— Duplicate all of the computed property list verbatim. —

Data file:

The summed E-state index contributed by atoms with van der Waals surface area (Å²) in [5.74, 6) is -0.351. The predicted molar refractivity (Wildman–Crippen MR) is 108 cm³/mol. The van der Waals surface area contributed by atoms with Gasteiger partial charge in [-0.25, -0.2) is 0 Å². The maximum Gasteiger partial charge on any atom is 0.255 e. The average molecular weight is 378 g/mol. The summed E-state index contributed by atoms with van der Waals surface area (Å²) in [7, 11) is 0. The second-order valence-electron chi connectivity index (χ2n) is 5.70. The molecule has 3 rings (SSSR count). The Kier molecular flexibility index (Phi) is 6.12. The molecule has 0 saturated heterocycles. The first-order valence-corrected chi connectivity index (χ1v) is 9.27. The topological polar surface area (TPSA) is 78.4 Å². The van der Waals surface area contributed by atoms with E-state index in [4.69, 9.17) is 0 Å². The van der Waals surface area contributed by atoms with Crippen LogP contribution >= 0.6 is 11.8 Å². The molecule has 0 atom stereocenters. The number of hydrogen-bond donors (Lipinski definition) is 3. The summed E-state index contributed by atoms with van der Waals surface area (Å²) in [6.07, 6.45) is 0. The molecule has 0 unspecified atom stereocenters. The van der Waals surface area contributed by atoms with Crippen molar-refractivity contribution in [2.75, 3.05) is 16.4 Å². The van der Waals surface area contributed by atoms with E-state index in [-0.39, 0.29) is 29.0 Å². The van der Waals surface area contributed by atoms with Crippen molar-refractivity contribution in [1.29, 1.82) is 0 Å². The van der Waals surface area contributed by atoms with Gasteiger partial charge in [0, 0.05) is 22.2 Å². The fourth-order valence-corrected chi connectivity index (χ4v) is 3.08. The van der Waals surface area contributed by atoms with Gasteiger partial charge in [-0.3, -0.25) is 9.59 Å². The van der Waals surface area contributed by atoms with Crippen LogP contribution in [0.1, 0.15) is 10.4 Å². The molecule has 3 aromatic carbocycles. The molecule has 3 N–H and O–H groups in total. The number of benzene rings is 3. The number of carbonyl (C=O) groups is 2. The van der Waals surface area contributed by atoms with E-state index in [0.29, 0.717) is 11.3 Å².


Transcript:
The summed E-state index contributed by atoms with van der Waals surface area (Å²) in [5.74, 6) is -0.351. The predicted molar refractivity (Wildman–Crippen MR) is 108 cm³/mol. The van der Waals surface area contributed by atoms with Gasteiger partial charge in [-0.25, -0.2) is 0 Å². The maximum Gasteiger partial charge on any atom is 0.255 e. The average molecular weight is 378 g/mol. The summed E-state index contributed by atoms with van der Waals surface area (Å²) in [7, 11) is 0. The second-order valence-electron chi connectivity index (χ2n) is 5.70. The molecule has 3 rings (SSSR count). The Kier molecular flexibility index (Phi) is 6.12. The molecule has 0 saturated heterocycles. The first-order valence-corrected chi connectivity index (χ1v) is 9.27. The topological polar surface area (TPSA) is 78.4 Å². The van der Waals surface area contributed by atoms with E-state index in [4.69, 9.17) is 0 Å². The van der Waals surface area contributed by atoms with Crippen LogP contribution >= 0.6 is 11.8 Å². The molecule has 0 atom stereocenters. The number of hydrogen-bond donors (Lipinski definition) is 3. The summed E-state index contributed by atoms with van der Waals surface area (Å²) in [6.07, 6.45) is 0. The molecule has 0 unspecified atom stereocenters. The van der Waals surface area contributed by atoms with Crippen molar-refractivity contribution in [2.75, 3.05) is 16.4 Å². The van der Waals surface area contributed by atoms with E-state index in [-0.39, 0.29) is 29.0 Å². The van der Waals surface area contributed by atoms with Crippen molar-refractivity contribution in [1.29, 1.82) is 0 Å². The van der Waals surface area contributed by atoms with Gasteiger partial charge in [0, 0.05) is 22.2 Å². The fourth-order valence-corrected chi connectivity index (χ4v) is 3.08. The van der Waals surface area contributed by atoms with Gasteiger partial charge in [-0.3, -0.25) is 9.59 Å². The van der Waals surface area contributed by atoms with Crippen LogP contribution in [0.1, 0.15) is 10.4 Å². The molecule has 3 aromatic carbocycles. The molecule has 3 N–H and O–H groups in total. The number of benzene rings is 3. The number of carbonyl (C=O) groups is 2. The van der Waals surface area contributed by atoms with E-state index in [0.29, 0.717) is 11.3 Å².